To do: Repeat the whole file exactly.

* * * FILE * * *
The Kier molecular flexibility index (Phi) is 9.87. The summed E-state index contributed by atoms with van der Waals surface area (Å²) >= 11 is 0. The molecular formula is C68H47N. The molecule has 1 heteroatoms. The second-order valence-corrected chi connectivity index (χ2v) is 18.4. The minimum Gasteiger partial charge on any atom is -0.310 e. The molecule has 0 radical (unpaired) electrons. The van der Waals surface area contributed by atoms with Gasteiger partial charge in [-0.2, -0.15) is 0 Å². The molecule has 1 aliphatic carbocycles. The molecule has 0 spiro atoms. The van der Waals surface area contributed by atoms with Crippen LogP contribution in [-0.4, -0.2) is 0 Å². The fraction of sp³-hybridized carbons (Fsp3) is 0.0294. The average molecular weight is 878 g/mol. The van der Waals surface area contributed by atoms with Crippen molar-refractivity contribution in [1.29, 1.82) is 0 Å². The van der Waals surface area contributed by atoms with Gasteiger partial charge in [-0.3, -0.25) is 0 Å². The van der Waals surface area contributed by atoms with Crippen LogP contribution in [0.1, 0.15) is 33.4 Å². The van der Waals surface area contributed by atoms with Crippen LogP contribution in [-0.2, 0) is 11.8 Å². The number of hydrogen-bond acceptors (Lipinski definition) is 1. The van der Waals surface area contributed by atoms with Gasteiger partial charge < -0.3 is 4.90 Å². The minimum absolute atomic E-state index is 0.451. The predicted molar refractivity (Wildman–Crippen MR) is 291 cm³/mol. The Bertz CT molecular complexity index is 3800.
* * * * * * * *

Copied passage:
The Kier molecular flexibility index (Phi) is 9.87. The summed E-state index contributed by atoms with van der Waals surface area (Å²) >= 11 is 0. The molecular formula is C68H47N. The molecule has 1 heteroatoms. The second-order valence-corrected chi connectivity index (χ2v) is 18.4. The minimum Gasteiger partial charge on any atom is -0.310 e. The molecule has 0 radical (unpaired) electrons. The van der Waals surface area contributed by atoms with Gasteiger partial charge in [-0.2, -0.15) is 0 Å². The molecule has 1 aliphatic carbocycles. The molecule has 0 spiro atoms. The van der Waals surface area contributed by atoms with Crippen LogP contribution in [-0.4, -0.2) is 0 Å². The fraction of sp³-hybridized carbons (Fsp3) is 0.0294. The average molecular weight is 878 g/mol. The van der Waals surface area contributed by atoms with Crippen molar-refractivity contribution in [1.29, 1.82) is 0 Å². The van der Waals surface area contributed by atoms with Gasteiger partial charge in [-0.3, -0.25) is 0 Å². The van der Waals surface area contributed by atoms with Crippen LogP contribution in [0.1, 0.15) is 33.4 Å². The van der Waals surface area contributed by atoms with Crippen LogP contribution in [-0.2, 0) is 11.8 Å². The number of hydrogen-bond acceptors (Lipinski definition) is 1. The van der Waals surface area contributed by atoms with Gasteiger partial charge < -0.3 is 4.90 Å². The minimum absolute atomic E-state index is 0.451. The predicted molar refractivity (Wildman–Crippen MR) is 291 cm³/mol. The Bertz CT molecular complexity index is 3800.